The ASA has moved to expedite the ailing efforts of advertisers to eliminate stereotyping, will it disrupt or compliment though?
THE ASA has taken the step to propose banning orders on certain ads that fail to address the existence of stereotypes; it has much to consider though.
With the continuing clamour of businesses to have ads that are guaranteed to succeed and is verified through data and pretested means, the progression of it in the mainstream has been limited during the current century.
While relative success is achieved an endemic has spread that is averse to any advertising experimentation, with the impetus of advertising driven by the tried and tested.
Paradoxically though it is the very audiences they seek approval from that are stymieing any potential shift from the advertising metanarrative and stereotype that remains entrenched in the creatives of many businesses.
Advertisers have fundamentally underestimated the influence they have on popular culture, as well as the social stigmas that continue to plague many TV screens, perpetuating many of the issues that have led to the ASA’s suggestions of how to facilitate social change.
The scenarios portrayed within ads can be replete with emotive cues that serve to create cognitive mirroring in the minds of consumers, thus ensuring relative success.
This faux portrayal of normality though has been proven not to represent the current state of society.
For instance according to research by the Lloyds Banking Group just 0.06% of ads featured members of the disabled community, while 17.9% of the population is disabled in some way, shape or form.
Conversely 0.29% of ads feature single parents, with 25% of the population comprising of this demographic.
Overall the disparity between the actual state of society and what is portrayed in ads is woefully prevalent, but has partly been as a result of the competition between online, TV and other means that have lead to more risk averse content.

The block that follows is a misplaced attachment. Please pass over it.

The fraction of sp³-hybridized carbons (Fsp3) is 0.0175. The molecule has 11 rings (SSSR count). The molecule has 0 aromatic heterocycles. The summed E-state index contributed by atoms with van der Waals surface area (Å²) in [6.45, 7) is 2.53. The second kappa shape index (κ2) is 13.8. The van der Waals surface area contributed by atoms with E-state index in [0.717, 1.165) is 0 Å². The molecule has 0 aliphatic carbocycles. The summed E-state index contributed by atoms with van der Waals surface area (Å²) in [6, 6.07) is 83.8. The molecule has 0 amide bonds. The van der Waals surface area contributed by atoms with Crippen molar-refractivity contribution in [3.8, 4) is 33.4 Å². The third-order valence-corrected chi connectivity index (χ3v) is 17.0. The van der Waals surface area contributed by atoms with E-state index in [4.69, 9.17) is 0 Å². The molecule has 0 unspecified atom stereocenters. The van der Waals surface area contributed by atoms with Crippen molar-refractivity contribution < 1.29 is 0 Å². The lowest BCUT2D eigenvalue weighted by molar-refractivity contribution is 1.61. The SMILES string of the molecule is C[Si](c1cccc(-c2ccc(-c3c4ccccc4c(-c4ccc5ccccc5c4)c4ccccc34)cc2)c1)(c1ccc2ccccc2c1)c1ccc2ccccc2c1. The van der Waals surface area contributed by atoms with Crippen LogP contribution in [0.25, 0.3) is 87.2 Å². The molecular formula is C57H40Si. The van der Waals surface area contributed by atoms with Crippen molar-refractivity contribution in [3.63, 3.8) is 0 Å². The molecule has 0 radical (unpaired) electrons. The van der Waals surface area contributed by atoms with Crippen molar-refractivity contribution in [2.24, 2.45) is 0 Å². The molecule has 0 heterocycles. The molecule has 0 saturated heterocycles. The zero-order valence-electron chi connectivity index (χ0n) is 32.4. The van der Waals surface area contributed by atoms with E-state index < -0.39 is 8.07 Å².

The price of failure for agencies, businesses, media buyers and broadcasters to display risky or untested content has been too much of a deterrent amid the guarantees of measurability and instant gratification from online.
Therefore as TV has remained the strongest source of advertising revenue during all periods, thus carrying the greatest leverage, businesses have been reticent to deviate from the proven.
Although statistically consumers have said they would be 70% more willing to engage with brands if they sought to empower ostracised or underrepresented groups, businesses in the age of accountability have been unwilling to shift toward a more forward thinking prerogative.
While the ability to measure and understand how and why consumers are searching in the manner they are can assist with the pretesting of creatives, the conformity and ability effective advertising has on the consumer can be a formidable leveraging force in itself.
Therefore regulatory reform has been undoubtably delayed over the beginning of the 21st century, with complacency and consumer exploitation superseding representation.
Thus in order to expedite the matter of stereotype elimination, a form of regulation will of course improve representation and portrayal, what is not needed is the exclusion of certain ads which may not conform due to context or through overzealous bureaucracy.
Lessons should be sought from the fallout in the wake of the Leveson inquiry into press standards; IPSO was formed (Independent Press Standards Organisation) and led to inhabitation and disincentive of quality journalism.
Although sanctions have been relaxed since, what the ASA needs to refrain from is the inhabitation of certain creative ideas – a simple evolution would be fitting.
Akin to the regulations and statutes of times past which have served to protect consumers and improve advertising quality, the latest evolution in advertising jurisdiction needs to follow suit.
A thorough revolution which banned certain creatives or fundamentally blocked any form of arbitrary intervention will only serve to weaken advertising and not enable them to flourish once more.
The current system is clearly flawed, but this should not instigate the thorough implementation of banning certain elements of advertising, the freedoms namely that ensure creatives can continue to flourish amid an increasingly targeted advertising world.
Overall the ASA’s intervention is long overdue, however the reasons for it doing so have been facilitated by the very technological advances that have paradoxically entrenched many in the industry to persist with the very stereotypes they have created and maintained.
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